Chronic obstructive pulmonary disease (COPD) is a long-term lung disease that makes it hard to breathe. It is an inflammatory lung disease that is caused by damage to the lungs. COPD is often caused by smoking for a long time, which irritates the airways and breaks down the fibers in the lungs. Most of the time, it takes years of damage to the lungs before symptoms show up, and most people are diagnosed when they are in their sixties. Smoking, breathing in chemical fumes, dust, air pollution, and secondhand smoke are all things that can put you at risk.
People often get COPD from smoking or from being around people who do. Over time, the smoke from cigarettes irritates the bronchial tubes and damages the elastic fibers that allow the lungs to expand and contract when you breathe. COPD gets worse over time, and most people are diagnosed with it after they turn forty.
COPD can also be caused by dust and chemicals at work, secondhand smoke, wood smoke, frequent lung infections as a child, cooking with biomass fuels, and genetics, such as a lack of alpha-1 antitrypsin.
COPD Signs and Symptoms
COPD symptoms usually show up after the lungs have been severely damaged, and the symptoms get worse if the person continues to smoke. COPD causes wheezing, a tight chest, a cough that doesn't go away and may make mucus, repeated respiratory infections, a lack of energy, and shortness of breath, especially when doing anything physical.
As COPD gets worse, it can cause other symptoms like sudden weight loss, cyanosis, and swelling in the ankles, feet, or legs. Exacerbations can also happen, which means that a person's symptoms get worse for a few days at a time.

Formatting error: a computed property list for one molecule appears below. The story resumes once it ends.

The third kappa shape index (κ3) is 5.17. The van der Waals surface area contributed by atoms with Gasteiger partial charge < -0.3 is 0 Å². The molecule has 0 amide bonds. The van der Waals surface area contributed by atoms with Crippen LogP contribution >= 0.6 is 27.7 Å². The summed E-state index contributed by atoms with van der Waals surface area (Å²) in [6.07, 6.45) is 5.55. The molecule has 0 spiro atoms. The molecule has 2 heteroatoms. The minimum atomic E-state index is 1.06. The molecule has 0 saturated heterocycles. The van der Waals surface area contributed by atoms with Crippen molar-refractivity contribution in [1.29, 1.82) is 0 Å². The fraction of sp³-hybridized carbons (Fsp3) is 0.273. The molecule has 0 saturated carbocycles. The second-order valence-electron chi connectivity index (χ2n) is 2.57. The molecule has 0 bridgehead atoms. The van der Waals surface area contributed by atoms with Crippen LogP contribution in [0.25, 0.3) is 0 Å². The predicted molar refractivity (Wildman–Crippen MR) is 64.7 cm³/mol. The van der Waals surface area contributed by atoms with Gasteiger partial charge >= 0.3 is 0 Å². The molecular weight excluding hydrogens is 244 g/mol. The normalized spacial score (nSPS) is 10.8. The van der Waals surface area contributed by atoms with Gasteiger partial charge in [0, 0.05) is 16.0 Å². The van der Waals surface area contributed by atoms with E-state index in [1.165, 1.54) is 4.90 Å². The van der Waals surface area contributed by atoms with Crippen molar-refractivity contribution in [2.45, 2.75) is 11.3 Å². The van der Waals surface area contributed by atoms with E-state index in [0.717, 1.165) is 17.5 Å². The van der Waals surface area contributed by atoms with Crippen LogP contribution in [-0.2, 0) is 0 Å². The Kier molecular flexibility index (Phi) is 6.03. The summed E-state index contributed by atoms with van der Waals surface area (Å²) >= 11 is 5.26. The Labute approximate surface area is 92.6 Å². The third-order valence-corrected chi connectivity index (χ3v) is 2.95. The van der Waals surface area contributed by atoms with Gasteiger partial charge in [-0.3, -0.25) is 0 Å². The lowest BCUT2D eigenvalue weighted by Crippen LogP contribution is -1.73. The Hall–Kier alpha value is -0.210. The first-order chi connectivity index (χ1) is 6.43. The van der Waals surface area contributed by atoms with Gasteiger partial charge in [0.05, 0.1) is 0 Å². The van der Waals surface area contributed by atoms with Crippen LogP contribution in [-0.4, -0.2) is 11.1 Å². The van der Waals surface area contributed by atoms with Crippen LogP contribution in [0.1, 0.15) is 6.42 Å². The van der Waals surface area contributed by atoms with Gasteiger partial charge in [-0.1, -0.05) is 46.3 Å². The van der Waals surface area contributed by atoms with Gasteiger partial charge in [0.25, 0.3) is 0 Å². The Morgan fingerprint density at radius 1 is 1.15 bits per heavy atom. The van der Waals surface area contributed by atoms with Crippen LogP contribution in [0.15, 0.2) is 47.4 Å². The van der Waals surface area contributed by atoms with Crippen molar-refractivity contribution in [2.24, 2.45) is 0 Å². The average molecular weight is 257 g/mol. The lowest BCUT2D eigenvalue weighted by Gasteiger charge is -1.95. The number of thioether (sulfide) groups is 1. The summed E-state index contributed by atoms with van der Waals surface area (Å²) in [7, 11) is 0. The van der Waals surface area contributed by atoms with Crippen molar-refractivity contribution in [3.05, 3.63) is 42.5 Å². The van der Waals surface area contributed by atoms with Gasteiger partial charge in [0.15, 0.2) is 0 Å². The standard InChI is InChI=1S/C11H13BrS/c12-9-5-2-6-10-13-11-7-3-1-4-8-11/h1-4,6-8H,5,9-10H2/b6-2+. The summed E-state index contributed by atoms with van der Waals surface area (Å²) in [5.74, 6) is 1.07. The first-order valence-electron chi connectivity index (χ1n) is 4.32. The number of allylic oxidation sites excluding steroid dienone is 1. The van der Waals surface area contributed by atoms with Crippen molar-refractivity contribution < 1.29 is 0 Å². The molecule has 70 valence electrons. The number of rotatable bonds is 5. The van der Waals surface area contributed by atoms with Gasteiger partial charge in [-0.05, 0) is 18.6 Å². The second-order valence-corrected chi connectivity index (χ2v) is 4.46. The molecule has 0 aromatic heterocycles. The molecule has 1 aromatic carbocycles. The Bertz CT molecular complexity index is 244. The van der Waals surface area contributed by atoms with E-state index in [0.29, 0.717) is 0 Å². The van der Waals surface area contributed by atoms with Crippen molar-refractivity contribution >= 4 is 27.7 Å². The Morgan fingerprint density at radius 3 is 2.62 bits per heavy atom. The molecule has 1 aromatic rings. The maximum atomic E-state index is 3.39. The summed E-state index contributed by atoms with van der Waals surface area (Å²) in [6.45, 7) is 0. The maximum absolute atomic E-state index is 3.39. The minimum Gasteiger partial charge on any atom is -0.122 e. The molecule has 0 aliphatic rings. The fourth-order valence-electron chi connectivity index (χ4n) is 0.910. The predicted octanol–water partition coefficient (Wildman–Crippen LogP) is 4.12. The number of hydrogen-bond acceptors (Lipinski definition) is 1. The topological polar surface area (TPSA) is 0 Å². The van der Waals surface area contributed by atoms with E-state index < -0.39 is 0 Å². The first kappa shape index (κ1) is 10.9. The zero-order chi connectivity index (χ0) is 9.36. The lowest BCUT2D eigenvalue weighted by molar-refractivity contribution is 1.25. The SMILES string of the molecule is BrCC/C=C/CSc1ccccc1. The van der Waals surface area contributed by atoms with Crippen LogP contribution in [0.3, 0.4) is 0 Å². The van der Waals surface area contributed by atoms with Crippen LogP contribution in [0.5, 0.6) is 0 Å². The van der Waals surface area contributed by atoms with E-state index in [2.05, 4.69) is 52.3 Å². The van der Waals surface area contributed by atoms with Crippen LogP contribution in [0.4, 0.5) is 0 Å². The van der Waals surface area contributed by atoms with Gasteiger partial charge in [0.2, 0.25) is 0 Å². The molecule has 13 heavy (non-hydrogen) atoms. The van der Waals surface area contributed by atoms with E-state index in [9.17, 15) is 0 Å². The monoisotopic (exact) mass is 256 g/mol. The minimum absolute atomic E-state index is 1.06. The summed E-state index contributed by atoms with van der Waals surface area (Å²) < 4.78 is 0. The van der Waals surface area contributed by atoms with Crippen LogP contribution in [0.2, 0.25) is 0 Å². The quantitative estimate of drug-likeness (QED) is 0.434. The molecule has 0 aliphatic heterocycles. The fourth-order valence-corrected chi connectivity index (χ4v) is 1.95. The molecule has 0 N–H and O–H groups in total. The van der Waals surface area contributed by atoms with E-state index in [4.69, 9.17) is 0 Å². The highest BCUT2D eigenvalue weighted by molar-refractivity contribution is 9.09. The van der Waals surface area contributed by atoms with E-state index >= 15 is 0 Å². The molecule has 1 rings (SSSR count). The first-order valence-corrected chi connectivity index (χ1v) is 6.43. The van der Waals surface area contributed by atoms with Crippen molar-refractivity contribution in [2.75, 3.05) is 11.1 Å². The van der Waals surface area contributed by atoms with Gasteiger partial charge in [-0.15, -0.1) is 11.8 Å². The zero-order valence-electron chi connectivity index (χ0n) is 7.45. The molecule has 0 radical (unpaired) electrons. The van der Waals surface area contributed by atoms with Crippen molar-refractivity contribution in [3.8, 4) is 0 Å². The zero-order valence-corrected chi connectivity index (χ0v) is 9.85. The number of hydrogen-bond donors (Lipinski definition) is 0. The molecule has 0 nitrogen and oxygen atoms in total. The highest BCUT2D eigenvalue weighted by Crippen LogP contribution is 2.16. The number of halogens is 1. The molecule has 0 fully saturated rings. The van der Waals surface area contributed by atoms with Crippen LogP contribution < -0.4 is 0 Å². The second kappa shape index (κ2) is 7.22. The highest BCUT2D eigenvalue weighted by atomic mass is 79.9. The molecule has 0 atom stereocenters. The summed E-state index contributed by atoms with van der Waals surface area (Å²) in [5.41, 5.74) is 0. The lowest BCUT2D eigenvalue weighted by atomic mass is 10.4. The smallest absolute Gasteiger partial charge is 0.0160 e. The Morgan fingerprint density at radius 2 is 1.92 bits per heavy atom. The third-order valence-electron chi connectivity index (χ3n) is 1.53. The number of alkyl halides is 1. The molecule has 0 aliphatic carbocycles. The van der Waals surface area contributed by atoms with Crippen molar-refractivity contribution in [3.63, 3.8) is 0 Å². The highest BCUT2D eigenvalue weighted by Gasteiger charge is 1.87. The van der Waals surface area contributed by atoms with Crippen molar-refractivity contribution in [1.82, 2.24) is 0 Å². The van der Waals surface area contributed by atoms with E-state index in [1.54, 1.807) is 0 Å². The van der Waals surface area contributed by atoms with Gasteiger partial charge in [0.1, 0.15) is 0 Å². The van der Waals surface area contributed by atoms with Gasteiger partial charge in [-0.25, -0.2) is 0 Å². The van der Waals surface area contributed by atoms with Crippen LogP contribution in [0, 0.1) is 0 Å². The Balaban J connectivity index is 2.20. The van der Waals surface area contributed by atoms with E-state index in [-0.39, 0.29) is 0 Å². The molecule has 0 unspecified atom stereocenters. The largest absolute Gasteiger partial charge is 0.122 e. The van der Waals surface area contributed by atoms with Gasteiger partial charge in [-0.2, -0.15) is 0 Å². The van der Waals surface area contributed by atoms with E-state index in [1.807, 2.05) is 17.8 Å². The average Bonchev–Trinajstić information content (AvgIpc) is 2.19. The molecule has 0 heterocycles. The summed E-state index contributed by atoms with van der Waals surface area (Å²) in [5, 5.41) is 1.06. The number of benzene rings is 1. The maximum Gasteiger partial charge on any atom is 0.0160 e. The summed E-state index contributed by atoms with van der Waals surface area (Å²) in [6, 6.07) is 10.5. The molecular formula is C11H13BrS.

To figure out if someone has COPD, a doctor will look at their signs and symptoms, talk to them about their family and medical history, and ask if they've been exposed to any irritants. COPD can be found by ordering a number of tests. The pulmonary function test is one of the most common tests. It measures how much air the lungs can hold and how fast they can let it out. Other tests include chest x-rays, computed tomography (CT) scans, and an arterial blood gas analysis, which measures how well the lungs get oxygen into the blood and get rid of carbon dioxide.
How to Treat and Prevent
The best way to treat and prevent COPD is to stop smoking right away. This is also the only way to stop COPD from getting worse. COPD symptoms can be treated with a lot of different medicines, like bronchodilator inhalers, steroid inhalers, combination inhalers, oral steroids, and antibiotics.
There are also oxygen therapy and pulmonary rehabilitation programs that can help. If a person doesn't have enough oxygen in their blood, they may need oxygen therapy. Most people only need extra oxygen when they are working out or when they are sleeping. Pulmonary rehabilitation programs help improve the overall quality of life by combining exercise, advice on what to eat, and counseling with experts. If COPD gets bad enough that medicines can't help, surgery may be an option.
People with COPD may be able to live better by making changes to their lifestyle and using home remedies. When you have COPD and have stopped smoking, the most important thing to do is to stay away from smoke, air pollution, and other irritants. It's also important to start eating well and get regular exercise. Another way to deal with COPD is to learn how to breathe and relax better so you can breathe better all day long.
Aside from all the different kinds of lifestyle changes, it is also important to see a doctor regularly to check on lung function. A doctor might be able to tell you if you need to take nutritional supplements and show you some breathing exercises.
COPD can be treated and prevented in the first place by giving up smoking. But there are many ways to stop smoking. The most common way for people to stop smoking is to quit all at once, without any help, therapy, or medicine. However, this is not the most effective way, and there are many ways to get help for people who need it.
If you want to stop smoking, behavioral therapy with a counselor can help you figure out what makes you want to smoke and make a plan to stop the cravings. Nicotine replacements come in the form of gum, patches, inhalers, sprays, and lozenges. These help the patient slowly cut back on nicotine until they don't need it anymore.
In the worst case, a person may want to talk to a doctor about the possibility of using prescription drugs to help with withdrawal and cravings. But medicines can have side effects and cause symptoms.
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